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Costing the scaling-up of human resources for health: lessons from Mozambique and Guinea Bissau.

Tyrrell AK, Russo G, Dussault G, Ferrinho P - Hum Resour Health (2010)

Bottom Line: Global initiatives have also been launched recently to standardise costing methodologies and respective tools.In both cases, bottom-up and country-specific methods were designed to overcome the countries' lack of cost and financing data, as well as to interpret their financial systems.It is recognised that standardised tools and methodologies may help reduce local governments' dependency on foreign expertise to conduct the HRDP costing and facilitate regional and international comparisons.

View Article: PubMed Central - HTML - PubMed

Affiliation: Department of International Health, Instituto de Higiene e Medicina Tropical, Rua da Junqueira 100, Lisbon, 1349-0008 Portugal. grusso@ihmt.unl.pt.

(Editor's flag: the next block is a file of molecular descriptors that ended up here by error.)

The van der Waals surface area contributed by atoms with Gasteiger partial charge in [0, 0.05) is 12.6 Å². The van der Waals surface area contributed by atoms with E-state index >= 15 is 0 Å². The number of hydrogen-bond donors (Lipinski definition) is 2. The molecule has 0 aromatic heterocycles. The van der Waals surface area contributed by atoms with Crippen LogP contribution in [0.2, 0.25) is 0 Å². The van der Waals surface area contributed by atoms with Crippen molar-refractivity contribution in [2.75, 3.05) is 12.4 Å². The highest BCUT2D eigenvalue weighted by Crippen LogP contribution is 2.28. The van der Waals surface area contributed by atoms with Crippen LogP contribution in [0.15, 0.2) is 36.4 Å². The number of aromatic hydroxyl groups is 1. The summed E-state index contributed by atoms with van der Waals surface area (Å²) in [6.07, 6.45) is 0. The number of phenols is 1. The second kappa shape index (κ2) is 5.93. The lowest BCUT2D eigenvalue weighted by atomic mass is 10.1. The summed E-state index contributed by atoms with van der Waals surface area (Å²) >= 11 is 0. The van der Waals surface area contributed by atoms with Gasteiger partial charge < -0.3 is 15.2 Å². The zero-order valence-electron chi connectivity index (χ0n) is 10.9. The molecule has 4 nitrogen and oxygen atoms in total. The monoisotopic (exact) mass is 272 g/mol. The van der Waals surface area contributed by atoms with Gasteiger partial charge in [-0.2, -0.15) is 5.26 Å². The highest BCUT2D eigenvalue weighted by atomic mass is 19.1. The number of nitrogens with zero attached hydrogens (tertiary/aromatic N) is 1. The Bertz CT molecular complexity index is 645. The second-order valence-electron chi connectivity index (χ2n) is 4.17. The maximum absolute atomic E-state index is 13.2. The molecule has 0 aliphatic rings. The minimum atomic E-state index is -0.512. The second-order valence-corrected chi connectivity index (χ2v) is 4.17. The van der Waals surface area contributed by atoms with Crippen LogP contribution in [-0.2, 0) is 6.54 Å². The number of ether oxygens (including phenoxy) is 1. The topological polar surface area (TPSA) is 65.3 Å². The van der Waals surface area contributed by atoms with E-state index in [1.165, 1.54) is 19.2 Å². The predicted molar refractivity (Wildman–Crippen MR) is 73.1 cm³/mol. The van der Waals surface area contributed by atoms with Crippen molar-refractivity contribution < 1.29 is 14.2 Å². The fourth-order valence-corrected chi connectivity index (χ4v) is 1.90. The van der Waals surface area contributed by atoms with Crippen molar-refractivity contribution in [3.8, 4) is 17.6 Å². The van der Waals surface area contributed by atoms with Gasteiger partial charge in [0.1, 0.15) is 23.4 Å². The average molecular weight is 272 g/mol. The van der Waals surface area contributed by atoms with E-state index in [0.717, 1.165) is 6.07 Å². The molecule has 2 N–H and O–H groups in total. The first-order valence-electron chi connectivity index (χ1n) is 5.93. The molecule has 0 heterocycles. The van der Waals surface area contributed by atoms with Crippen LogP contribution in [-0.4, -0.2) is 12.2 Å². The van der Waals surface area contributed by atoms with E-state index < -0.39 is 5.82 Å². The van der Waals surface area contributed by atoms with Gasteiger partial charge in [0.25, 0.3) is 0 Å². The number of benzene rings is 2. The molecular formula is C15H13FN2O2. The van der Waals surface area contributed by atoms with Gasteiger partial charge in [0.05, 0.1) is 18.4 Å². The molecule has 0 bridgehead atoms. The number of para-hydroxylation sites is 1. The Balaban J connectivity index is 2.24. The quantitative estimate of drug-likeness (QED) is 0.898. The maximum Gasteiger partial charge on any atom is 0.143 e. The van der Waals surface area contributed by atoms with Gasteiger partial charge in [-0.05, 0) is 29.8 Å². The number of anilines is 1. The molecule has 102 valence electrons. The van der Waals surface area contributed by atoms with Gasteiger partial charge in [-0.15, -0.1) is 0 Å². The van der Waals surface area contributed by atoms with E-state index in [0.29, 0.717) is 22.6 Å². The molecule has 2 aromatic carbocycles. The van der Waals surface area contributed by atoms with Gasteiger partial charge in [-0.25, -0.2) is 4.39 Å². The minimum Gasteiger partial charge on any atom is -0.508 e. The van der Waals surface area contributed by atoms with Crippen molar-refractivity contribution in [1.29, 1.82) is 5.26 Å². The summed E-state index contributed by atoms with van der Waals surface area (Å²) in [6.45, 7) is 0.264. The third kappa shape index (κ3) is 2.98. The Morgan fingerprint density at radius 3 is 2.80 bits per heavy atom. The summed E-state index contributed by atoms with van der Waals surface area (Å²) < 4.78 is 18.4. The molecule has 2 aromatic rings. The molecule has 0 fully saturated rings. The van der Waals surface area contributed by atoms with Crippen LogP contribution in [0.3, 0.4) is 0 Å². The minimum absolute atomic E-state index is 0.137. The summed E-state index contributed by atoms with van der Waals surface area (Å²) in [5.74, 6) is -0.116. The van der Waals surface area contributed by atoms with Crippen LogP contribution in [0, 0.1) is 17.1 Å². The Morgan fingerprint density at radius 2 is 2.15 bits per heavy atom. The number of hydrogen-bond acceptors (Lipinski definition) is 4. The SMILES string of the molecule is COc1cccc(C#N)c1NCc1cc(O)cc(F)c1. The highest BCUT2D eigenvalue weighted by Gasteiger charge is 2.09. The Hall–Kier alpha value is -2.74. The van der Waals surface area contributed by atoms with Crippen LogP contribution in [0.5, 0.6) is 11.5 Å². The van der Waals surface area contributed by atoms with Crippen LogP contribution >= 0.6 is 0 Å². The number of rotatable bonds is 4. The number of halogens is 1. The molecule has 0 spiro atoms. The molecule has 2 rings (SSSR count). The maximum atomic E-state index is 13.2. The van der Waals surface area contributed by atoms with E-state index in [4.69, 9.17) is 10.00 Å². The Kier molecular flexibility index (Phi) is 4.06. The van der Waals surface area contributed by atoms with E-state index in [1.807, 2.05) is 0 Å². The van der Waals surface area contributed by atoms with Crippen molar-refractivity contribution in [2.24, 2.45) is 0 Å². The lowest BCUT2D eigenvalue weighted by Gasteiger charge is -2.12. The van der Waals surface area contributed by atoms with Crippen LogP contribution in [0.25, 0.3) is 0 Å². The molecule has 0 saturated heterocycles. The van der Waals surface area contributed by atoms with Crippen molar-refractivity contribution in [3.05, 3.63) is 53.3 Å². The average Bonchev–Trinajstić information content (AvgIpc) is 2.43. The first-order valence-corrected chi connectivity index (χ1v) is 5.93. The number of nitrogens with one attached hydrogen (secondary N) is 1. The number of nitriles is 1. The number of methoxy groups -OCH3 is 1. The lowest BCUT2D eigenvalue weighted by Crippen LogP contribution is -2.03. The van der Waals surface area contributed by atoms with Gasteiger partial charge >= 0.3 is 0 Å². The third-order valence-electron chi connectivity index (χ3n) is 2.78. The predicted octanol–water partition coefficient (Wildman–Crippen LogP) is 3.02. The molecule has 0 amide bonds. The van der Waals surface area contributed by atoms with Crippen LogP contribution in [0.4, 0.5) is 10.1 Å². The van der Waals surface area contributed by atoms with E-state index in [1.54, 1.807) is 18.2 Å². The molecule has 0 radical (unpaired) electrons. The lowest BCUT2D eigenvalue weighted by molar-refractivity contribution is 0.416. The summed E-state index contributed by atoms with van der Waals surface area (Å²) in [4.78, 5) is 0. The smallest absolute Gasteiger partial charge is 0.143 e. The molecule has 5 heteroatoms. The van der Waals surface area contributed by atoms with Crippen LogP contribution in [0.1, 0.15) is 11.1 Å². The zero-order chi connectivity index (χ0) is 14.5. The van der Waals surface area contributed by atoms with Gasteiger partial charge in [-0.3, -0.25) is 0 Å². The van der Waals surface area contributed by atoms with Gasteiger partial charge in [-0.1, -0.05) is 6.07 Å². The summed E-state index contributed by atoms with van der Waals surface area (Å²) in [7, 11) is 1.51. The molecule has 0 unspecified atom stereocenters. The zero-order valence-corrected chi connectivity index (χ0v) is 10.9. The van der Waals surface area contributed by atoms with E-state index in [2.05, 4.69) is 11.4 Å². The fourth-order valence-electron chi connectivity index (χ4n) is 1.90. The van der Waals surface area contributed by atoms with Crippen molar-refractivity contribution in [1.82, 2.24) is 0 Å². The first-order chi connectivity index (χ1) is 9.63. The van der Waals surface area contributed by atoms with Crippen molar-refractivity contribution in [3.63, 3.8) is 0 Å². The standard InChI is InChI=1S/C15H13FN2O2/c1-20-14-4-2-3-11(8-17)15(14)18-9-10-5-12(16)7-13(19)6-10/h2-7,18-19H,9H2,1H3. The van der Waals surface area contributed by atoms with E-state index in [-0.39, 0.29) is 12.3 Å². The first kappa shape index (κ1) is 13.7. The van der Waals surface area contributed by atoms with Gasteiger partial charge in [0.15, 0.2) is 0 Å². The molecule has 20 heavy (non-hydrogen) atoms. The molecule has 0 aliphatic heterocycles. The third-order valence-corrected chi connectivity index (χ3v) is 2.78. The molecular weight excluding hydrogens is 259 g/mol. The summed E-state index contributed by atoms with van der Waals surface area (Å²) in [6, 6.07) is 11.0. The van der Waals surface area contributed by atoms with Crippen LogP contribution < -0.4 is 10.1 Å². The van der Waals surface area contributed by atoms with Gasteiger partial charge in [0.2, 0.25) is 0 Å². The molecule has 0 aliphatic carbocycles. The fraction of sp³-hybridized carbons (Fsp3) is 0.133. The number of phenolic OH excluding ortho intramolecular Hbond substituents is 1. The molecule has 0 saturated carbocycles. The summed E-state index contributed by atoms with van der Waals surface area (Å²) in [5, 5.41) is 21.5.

ABSTRACT

Introduction: In the context of the current human resources for health (HRH) crisis, the need for comprehensive Human Resources Development Plans (HRDP) is acute, especially in resource-scarce sub-Saharan African countries. However, the financial implications of such plans rarely receive due consideration, despite the availability of much advice and examples in the literature on how to conduct HRDP costing. Global initiatives have also been launched recently to standardise costing methodologies and respective tools.

Methods: This paper reports on two separate experiences of HRDP costing in Mozambique and Guinea Bissau, with the objective to provide an insight into the practice of costing exercises in information-poor settings, as well as to contribute to the existing debate on HRH costing methodologies. The study adopts a case-study approach to analyse the methodologies developed in the two countries, their contexts, policy processes and actors involved.

Results: From the analysis of the two cases, it emerged that the costing exercises represented an important driver of the HRDP elaboration, which lent credibility to the process, and provided a financial framework within which HRH policies could be discussed. In both cases, bottom-up and country-specific methods were designed to overcome the countries' lack of cost and financing data, as well as to interpret their financial systems. Such an approach also allowed the costing exercises to feed directly into the national planning and budgeting process.